InceptionChristopher Nolan does it again: Inception is a wonderfully tricky mind-game disguised as a blockbuster movie. I enjoyed it immensely.

Out in the game design blogosector, Kirk Hamilton makes an interesting connection between Inception and in-game tutorials:

Inception’s Usability Problem

For me, Nolan’s dreamjacking caper was the film-going equivalent of sitting through a videogame that is all tutorial and no play.

For those of us in the gaming set, one of the coolest things about Inception is its narrative set-up. Here is a videogame movie that isn’t based on a game, it’s simply … a videogame movie. In other words, rather than adapting an existing game’s story a la Prince of Persia or Hitman, Inception presents an original story built on the fundamental tenets of videogames. It’s a tale of people transporting their consciousness into a construct where notions of life, death, time and identity become quite different than in the waking world. So I suppose it’s appropriate that the film’s biggest shortcoming feels so fundamentally game-y in nature.

I found Inception‘s script to be an overwhelming stream of unfettered information the likes of which would be inexcusable in a modern-day videogame. For the entire run of the film, characters do nothing but deliberately, forcefully explain and expound upon the ever-more-complex rules and systems that Nolan has designed, leaving the audience no room to actually internalize any of it.

Kirk Hamilton @ Gamer Melodico

Charles Webb follows up on these ideas with some observations about how the Architect is what game designers would call a Level Designer:

The Film Inception: Architects Designing a Game

Watching the much-talked-about Inception, I couldn’t help thinking about the overlap between the movie and level design, the aspect of game development involving the creation of in-game environments. I was not the only one. Reading this very interesting take on Inception from game development blogger Kirk Hamilton’s site [see above], I was struck again by how the role of the architect (or would that be Architect?) Ariadne: the Architect: Inceptionshould have instead been that of a level designer. Hamilton’s piece looks at the movie in gaming parlance (and finds it lacking), it’s reliance on tutorial (the frequent explanation of the rules) putting him off from the narrative. What I found interesting, however, was how quickly one could jump from a discussion of this movie to one about games.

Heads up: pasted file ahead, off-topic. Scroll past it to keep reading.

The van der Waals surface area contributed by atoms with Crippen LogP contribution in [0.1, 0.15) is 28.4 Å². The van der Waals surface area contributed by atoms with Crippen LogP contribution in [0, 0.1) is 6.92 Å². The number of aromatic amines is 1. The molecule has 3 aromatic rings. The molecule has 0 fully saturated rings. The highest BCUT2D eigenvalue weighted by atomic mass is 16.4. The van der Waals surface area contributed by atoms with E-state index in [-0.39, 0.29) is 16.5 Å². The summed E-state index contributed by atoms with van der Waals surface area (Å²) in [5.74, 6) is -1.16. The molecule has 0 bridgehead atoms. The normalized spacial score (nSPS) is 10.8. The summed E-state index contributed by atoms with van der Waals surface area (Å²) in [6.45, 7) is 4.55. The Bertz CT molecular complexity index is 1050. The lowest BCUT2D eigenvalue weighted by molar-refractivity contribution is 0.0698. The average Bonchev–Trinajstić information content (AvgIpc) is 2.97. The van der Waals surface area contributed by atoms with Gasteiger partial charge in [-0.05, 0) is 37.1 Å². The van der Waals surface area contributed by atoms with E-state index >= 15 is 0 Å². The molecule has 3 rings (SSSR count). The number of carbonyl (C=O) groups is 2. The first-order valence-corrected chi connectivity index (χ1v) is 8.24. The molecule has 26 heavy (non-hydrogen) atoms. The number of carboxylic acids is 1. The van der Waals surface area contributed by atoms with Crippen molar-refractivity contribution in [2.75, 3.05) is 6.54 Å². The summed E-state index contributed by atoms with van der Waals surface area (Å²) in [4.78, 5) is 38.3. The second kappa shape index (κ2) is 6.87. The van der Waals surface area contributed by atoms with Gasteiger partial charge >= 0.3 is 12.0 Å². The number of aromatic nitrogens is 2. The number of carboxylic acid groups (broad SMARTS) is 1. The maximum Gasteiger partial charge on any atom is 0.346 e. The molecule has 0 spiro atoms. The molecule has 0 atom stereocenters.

… In the modern parlance, shouldn’t Ariadne’s role [the Architect] more appropriately be given to a level designer? I wonder if this was something Nolan had in mind when writing the script for the movie –- he seems to be someone very cognizant of games, rules, and play, and must have some interest in those people who create the mechanics of each. My reading of Ariadne’s role in the film throws in language like “enemy encounters,” “spawn points,” and “critical path.” Indeed, as with a game, the characters are occupying goal-centered worlds with known sets of rules. If anything, a subtext of Inception, relevant to game and level designers, is how play can be impacted negatively when the rules are upset dramatically and frequently.

Charles Webb @ Conducive Chronicle

Interesting points all round.

I’m a big fan of in-game tutorials. I got a lot of pleasure from Half-Life and Half-Life 2, in part because the tutorials were fun in their own right.

Metroid Creator Inspired by Italian Horror Films

Metroid creator Yoshio Sakamoto says he is inspired by Dario Argento, the Italian horror film director:Deep Red (post for film by Dario Argento)

At his keynote speech during the Game Developers Conference on Thursday, Metroid creator Yoshio Sakamoto said that Argento’s films Susperia and Deep Red, which he discovered in his youth, awoke his creative sensibilities. The horror films were a big influence on the innovative, stylish space adventure Metroid games, he said.

“Deep Red has the greatest inspiration on my creative process,” he said. Sakamoto had always liked scary movies but always thought that there was “something missing” from other films. “I discovered that without a doubt, I wanted to create things in the same manner that Argento did.”

Sakamoto pointed to the director’s use of various tricks to control the “mood, timing, foreshadowing and contrast” to scare the audience, calling out Argento’s use of progressive rock music with its “almost indifferent echo of the stiff and robotic.” Much in the same way, the Metroid games use eerie, sparse music to great effect, heightening the player’s tension and fear.

Christ Kohler @